Whatever else happens, we should be using this case to make clear the boundaries of what is and what isn’t appropriate behaviour in the workplace.
Unions and employers must ensure robust independent procedures are in place to empower and support women to come forward and challenge inappropriate behaviour no matter how powerful the perpetrator. It needs to be accepted that when multiple people come forward to say there is a harassment problem in the workplace, this is something that must be investigated.
Power imbalances exist in all workplaces. And yes, trade unions are no more immune to these power imbalances than any other organisation.
Everyone needs to get their house in order.
Alex Salmond has said himself that he is “no angel”. What does it say about Scotland that the most powerful man in politics could engage in inappropriate ways towards his staff? What does it say about our culture, and what we are willing to accept in a workplace, that thousands of people continue to rush to his defence?
How many women have been driven out of politics, out of public life and out of workplaces, because of the inappropriate approach of men?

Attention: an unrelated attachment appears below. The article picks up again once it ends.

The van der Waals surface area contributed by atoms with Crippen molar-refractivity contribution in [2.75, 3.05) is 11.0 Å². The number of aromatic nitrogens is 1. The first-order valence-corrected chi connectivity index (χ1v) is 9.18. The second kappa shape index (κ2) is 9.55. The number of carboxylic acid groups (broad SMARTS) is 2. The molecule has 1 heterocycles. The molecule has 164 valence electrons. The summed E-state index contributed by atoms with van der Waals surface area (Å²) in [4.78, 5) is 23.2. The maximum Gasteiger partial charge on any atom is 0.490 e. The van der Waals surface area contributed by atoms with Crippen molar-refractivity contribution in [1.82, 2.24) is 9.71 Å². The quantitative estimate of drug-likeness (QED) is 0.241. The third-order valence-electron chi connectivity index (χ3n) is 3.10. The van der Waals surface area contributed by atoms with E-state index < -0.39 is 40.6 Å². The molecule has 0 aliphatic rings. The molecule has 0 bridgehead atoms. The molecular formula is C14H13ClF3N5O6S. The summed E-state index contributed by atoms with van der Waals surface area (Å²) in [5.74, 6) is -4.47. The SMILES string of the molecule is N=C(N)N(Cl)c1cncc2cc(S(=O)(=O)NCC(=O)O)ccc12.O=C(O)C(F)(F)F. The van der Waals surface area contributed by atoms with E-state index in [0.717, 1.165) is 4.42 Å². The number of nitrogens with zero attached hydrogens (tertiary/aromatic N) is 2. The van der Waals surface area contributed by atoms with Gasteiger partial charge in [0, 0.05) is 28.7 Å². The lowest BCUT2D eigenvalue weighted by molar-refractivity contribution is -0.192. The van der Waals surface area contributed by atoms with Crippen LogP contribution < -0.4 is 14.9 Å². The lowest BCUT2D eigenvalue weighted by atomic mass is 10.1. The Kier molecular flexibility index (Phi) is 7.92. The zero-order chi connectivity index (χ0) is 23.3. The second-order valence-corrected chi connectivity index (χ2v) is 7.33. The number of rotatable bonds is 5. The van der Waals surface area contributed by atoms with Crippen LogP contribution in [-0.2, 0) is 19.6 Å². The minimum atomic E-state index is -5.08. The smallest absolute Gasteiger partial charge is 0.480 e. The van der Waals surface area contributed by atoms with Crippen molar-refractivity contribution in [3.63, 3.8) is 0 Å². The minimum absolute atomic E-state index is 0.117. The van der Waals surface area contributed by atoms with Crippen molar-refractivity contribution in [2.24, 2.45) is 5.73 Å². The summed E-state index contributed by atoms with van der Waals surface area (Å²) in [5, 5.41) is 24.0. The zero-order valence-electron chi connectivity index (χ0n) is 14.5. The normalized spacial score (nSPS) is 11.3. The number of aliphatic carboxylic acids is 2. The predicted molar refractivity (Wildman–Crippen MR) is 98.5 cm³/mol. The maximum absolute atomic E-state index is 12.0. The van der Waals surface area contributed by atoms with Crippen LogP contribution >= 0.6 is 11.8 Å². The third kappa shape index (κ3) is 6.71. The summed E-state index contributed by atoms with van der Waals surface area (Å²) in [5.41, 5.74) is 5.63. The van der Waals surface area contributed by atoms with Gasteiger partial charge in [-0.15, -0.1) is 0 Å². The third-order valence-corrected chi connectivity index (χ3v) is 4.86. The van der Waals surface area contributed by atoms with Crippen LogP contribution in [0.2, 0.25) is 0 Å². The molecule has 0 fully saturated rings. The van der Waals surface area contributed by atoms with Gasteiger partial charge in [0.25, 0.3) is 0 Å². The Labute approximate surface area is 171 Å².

In many workplaces – more than many would like to admit – informal “protection networks” exist. This isn’t new, nor is it unusual. It is a way for women to try to keep each other safe. Women rely on each other for solidarity and yes, issues are more likely to be raised if women act together.
Irrespective of the outcome of the court case, or indeed the outcome of the parliamentary inquiry, to disregard what has happened to many women across Scotland who have experienced workplace harassment would be an injustice.
In Scotland, we often like to think of ourselves as a forward-thinking, progressive and welcoming society. However, for me the case of Alex Salmond exposes the deep-rooted, endemic, male-dominated, deeply conservative culture that still exists. Women are expected to tolerate such behaviour, for the good of their male colleagues and out of loyalty to their workplace.
The Alex Salmond case has opened up discussion and debate, and we must tackle this face on.
Only when more women feel empowered to stand up to inappropriate behaviour will those who abuse their power in the workplace realise that they can no longer get away with it. Employers, unions, the media, politicians and all of us have a duty to do more to make that happen.